"If they are dissatisfied with the way your children perform in your classroom, they're not afraid to tell you what you should be doing," says Kotterman. "In this particular situation, if you did what Sharon wanted, you were protected. If you didn't, you were allowed to be eaten alive by the public. That staff is very definitely caught in the middle."
Principal Bryant, however, blames the group of ten parents--she calls it "a neighborhood clique"--for being "discriminatory." She says they pushed her out of her job because of the school programs she started to help minority and low-income children. "There's a lack of concern," she says, "for those with financial or academic needs."
Last month, Bryant complained in a letter to federal education officials of a "segregated environment for our third graders" based on race and "socioeconomic" status. Bryant said parent requests forced the district to "overrule" staff decisions that had attempted to create "a more balanced class."
"As our minority population has increased from about 6 percent three years ago to over 20 percent this year," she wrote, "parent requests have become more of a problem."
Bryant summed up the situation this way in her letter: "As a result of parent requests, one class is 39 percent minority with seven students needing special education. The other class is 22 percent minority and one special education student. All minorities and special education students in the [latter] class have `acceptable' neighborhood addresses."
Bryant referred to the latter classroom as the "golden class"--as do some of the school's teachers.
Bryant's boss doesn't agree with her complaints. "I think there are erroneous allegations that the community is ripe with racism," says superintendent Orci. "I do not agree with the principal's assertions that there is segregation in that school."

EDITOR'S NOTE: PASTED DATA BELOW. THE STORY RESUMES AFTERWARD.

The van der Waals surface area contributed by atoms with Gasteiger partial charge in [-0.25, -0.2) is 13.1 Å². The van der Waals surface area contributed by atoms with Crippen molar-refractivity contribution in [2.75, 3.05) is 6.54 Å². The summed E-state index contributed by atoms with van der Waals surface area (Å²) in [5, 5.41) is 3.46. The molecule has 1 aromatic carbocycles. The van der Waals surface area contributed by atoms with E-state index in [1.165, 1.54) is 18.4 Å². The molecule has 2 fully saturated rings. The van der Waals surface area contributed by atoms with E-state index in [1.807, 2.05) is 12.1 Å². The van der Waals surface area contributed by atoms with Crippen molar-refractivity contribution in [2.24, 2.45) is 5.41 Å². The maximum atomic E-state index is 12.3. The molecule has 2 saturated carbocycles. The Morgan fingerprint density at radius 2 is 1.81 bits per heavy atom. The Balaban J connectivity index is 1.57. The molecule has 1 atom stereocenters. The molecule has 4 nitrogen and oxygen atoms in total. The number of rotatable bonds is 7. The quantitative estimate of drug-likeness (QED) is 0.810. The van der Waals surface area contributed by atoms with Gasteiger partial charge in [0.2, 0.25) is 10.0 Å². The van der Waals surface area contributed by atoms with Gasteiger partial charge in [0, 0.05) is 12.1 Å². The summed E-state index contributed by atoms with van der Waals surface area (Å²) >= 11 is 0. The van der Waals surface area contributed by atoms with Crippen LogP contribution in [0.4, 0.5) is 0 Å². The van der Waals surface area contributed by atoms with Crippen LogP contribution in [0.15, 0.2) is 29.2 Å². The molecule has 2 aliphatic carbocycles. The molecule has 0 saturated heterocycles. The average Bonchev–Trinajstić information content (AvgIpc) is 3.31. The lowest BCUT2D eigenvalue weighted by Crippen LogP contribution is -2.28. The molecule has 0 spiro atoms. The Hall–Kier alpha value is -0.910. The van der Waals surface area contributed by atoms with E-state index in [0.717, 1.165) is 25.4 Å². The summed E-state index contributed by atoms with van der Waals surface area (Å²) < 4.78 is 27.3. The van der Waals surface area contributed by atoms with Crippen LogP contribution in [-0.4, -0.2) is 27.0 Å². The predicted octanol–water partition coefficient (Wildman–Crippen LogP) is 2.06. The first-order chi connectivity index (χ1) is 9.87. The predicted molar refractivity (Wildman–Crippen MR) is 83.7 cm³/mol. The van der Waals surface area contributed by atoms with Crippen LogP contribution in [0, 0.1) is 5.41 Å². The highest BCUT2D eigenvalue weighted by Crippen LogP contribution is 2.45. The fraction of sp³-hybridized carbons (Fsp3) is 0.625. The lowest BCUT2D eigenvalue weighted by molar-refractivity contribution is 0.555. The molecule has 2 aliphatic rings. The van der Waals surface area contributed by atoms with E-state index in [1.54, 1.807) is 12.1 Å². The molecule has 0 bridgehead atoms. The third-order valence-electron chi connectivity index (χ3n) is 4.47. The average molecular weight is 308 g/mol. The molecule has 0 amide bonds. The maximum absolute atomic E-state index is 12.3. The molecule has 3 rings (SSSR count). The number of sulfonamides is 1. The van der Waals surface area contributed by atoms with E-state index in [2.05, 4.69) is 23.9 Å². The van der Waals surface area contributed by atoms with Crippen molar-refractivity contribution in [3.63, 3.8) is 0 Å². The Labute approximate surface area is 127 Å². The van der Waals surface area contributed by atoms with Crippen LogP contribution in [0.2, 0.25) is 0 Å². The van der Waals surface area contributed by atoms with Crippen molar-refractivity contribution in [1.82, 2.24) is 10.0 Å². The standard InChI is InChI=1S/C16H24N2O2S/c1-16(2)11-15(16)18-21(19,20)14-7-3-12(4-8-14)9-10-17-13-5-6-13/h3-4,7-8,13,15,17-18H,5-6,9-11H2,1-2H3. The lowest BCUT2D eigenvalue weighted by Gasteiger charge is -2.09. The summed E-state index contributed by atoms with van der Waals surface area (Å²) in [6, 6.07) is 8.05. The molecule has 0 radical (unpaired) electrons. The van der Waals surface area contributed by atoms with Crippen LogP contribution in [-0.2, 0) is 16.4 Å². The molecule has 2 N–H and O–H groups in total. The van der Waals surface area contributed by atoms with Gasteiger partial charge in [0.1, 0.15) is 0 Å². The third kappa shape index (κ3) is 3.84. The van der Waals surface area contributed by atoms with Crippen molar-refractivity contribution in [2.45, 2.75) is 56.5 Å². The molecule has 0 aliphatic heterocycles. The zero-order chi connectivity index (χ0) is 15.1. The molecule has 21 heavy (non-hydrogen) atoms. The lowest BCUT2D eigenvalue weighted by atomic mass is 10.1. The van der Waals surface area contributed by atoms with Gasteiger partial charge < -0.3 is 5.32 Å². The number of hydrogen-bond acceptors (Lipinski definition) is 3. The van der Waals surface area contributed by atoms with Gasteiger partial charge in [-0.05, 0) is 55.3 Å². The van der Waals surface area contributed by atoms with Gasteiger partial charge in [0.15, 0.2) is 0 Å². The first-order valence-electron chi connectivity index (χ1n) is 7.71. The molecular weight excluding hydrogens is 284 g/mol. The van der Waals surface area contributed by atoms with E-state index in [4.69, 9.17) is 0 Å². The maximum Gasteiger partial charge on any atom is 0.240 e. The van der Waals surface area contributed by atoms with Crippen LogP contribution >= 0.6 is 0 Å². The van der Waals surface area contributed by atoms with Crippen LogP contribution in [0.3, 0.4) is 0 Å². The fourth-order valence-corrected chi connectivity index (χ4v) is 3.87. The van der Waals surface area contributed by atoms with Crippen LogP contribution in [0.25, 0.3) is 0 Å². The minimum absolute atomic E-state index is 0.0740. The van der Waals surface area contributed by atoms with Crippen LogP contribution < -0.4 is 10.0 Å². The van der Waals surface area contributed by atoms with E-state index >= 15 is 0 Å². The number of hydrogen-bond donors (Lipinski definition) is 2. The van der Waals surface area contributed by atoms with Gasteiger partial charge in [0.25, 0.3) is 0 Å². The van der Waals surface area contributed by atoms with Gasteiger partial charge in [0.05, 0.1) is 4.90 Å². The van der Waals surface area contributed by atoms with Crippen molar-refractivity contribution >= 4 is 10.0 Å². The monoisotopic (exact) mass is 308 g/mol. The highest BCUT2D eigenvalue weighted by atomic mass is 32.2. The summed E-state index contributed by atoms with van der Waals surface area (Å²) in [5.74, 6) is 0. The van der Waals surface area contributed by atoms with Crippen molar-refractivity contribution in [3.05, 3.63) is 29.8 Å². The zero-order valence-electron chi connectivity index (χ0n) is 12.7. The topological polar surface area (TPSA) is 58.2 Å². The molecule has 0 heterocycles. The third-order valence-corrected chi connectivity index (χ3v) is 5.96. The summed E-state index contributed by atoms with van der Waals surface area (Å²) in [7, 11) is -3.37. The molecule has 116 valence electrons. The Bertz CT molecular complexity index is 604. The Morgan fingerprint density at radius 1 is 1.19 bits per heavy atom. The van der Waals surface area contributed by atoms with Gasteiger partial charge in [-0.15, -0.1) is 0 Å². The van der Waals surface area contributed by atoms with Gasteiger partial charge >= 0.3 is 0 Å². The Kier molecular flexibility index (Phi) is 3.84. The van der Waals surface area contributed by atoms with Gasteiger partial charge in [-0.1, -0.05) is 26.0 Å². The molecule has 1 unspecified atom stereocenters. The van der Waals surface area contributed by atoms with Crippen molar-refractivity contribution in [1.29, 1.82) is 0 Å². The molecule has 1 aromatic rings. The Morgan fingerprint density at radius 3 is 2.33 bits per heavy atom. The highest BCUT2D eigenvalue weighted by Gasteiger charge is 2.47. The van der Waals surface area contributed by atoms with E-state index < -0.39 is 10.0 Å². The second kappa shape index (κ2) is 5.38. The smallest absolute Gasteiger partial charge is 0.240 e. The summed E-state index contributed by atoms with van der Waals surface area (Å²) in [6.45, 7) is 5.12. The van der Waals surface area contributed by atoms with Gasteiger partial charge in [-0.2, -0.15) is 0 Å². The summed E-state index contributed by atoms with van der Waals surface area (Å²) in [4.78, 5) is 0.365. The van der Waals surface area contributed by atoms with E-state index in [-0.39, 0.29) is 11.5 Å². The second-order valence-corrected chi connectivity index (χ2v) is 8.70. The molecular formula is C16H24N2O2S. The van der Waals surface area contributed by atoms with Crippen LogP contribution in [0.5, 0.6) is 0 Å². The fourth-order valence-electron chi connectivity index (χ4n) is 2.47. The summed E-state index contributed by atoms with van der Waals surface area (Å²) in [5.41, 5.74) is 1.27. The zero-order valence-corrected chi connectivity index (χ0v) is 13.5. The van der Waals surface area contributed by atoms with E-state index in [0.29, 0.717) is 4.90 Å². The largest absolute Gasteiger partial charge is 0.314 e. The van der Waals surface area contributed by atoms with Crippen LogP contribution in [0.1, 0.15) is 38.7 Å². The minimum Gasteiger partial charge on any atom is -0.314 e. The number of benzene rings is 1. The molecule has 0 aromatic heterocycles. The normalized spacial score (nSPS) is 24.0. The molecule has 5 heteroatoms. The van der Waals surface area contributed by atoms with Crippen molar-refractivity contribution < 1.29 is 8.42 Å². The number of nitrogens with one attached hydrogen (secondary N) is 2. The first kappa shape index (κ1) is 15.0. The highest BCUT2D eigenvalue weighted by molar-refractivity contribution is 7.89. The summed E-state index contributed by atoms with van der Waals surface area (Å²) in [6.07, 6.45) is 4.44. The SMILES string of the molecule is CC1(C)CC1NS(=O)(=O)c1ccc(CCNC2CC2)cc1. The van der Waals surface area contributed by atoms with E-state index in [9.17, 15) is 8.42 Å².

And if there is, it's Bryant's fault, says Orci, because the principal has the authority to approve or deny classroom changes.
Parent Jackie Day, of the anti-Bryant faction, says that if Bryant really believed parents asked for classroom transfers to create all-white classrooms, "why didn't she just tell them to take a flying leap?" Day's son Marcos is one of the Hispanic children in the "golden class."
"We do know that none of us made a teacher request based on race," Day says. "We did make teacher requests based on competency. And if the classrooms aren't balanced, that's Bryant's fault. That's poor administration."
However, parent Michelle Young, a supporter of Bryant's, disagrees. She says she and other parents believe the environment at the school--even in the playgrounds--is not only racist but anti-Semitic. Last month, she asked the NAACP and the Anti-Defamation League to investigate her allegations. One mother, according to Young, has told investigators that her children were called "rappers," "niggers" and "porch monkeys" by Rover classmates. The district disputes Young's allegations, but has allowed the probes to be conducted, says superintendent Orci.
Parents on both sides apparently agree that Bryant has been an innovator. But Pam Poteet, of the anti-Bryant faction, contends that the principal has been grandstanding. "To me, it sounded like somebody who wanted to do something innovative or new and make a name for herself," Poteet says.
Others wish parents like Poteet would butt out.
"If there's a communication problem, it's probably because you've got parents running in cursing at the principal," says parent Robert Miller, who's sympathetic to the principal. "That doesn't help communication."
Parent Donita Barr, a Bryant supporter, says she's so tired of all the uproar that she and her family are thinking of moving to another district.
"I see some of these things they are complaining about and they don't even make sense," says Barr, referring to the anti-Bryant faction. "I say: `Get a life. Get a job.'"
"If there's a communication problem, it's probably because you've got parents running in cursing at the principal.